"This project with the British Army further demonstrates the versatility of Forbidden's FORscene platform for mobile publishing," said Stephen Streater CEO of Forbidden Technologies. "This expedition is an amazing feat for the Army, and publishing video updates onto people's mobile phones is a great way to publicise the event."

Have a go yourself: http://www.armyoneverest.mod.uk/Mobile/

To find out more about FORscene email: sales@forbidden.co.uk

- Paul Williams

Watching HD on your PC

I was asked recently if the so-called HD a friend has been watching on his laptop was true HD? Here's a little about what I found out. The upshot is that computers aren?t ready for proper new format HD video yet (but companies like Sony are working on it, and microsoft are ironing out some glitches in their new operating system Windows Vista). You can still use your computer to test the improved clarity of HDTV without spending a small fortune on a HD Ready TV though.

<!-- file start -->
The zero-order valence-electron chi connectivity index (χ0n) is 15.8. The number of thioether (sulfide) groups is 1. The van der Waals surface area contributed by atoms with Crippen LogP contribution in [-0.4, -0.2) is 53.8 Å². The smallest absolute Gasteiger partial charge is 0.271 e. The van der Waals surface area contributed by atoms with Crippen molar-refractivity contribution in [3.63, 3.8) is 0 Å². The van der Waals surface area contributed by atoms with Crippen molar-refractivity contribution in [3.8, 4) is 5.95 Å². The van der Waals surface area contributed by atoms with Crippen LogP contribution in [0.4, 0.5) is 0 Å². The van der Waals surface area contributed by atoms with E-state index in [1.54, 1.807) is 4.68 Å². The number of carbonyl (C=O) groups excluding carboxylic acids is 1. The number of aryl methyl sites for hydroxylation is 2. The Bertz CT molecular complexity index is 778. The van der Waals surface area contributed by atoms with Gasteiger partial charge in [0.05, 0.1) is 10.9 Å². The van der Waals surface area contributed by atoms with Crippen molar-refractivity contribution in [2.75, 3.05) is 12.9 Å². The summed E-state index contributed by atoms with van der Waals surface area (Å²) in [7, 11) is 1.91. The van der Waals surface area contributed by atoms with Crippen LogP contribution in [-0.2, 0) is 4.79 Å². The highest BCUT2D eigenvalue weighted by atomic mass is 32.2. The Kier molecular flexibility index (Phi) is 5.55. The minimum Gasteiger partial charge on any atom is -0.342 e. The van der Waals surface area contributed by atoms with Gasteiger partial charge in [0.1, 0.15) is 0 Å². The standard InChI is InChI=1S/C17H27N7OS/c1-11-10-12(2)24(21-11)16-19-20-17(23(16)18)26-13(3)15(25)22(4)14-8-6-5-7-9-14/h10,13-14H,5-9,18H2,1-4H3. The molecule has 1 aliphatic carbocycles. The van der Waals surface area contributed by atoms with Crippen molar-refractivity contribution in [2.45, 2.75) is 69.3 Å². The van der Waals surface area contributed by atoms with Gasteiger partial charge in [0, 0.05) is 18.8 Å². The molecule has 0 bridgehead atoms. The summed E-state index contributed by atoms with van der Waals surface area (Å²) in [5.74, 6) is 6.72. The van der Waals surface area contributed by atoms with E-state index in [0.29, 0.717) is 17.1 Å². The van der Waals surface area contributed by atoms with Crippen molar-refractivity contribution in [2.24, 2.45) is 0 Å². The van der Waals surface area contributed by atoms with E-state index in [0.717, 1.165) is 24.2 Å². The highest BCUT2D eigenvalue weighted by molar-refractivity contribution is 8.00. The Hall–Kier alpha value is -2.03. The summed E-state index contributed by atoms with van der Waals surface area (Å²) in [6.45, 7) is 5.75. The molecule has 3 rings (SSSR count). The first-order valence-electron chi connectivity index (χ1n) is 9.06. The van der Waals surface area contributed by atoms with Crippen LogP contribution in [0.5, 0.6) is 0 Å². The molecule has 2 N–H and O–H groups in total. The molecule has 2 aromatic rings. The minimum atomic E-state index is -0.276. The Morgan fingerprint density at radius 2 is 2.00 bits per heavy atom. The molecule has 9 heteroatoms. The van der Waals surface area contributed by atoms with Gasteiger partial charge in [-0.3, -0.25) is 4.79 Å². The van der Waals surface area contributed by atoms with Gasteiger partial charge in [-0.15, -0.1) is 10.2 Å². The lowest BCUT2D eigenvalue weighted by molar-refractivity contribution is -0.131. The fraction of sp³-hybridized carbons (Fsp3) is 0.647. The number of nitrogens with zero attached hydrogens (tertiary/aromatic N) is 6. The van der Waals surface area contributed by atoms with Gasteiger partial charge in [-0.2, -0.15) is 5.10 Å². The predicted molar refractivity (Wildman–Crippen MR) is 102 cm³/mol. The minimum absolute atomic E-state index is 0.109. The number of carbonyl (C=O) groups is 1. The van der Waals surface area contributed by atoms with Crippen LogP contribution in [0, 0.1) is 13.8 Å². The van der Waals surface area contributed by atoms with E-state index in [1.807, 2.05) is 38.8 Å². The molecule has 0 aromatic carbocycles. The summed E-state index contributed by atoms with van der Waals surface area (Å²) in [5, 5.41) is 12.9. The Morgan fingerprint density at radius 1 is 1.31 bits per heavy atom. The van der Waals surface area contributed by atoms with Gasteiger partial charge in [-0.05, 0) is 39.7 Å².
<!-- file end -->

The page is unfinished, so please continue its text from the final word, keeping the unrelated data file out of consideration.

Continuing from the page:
Computer Specs for HD TV
Watching HDTV content is system intensive so you?ll need to make sure your machine is up to it. I have been digging around and I've found that the recommended minimum spec is:
For a mac: iMac G4 (although G3 users can use the latest Quicktime)
For Windows: Windows 2000/XP PC with a 2.0GHz CPU, 256MB RAM and a 64MB video card.

Screen Display
You will need a screen display that is capable of 1024 x 768 resolution. This delivers a better than standard definition picture although its not really true HD.

To get the best out of HD
Ideally you?ll need something a bit better to enjoy the full benefits of HD downloads: a resolution of 1600 x 1200 (now one of the most common) will let you watch at maximum resolution 720p videos, but you?ll need a widescreen plamsa/LCD display to go up to 1080p properly.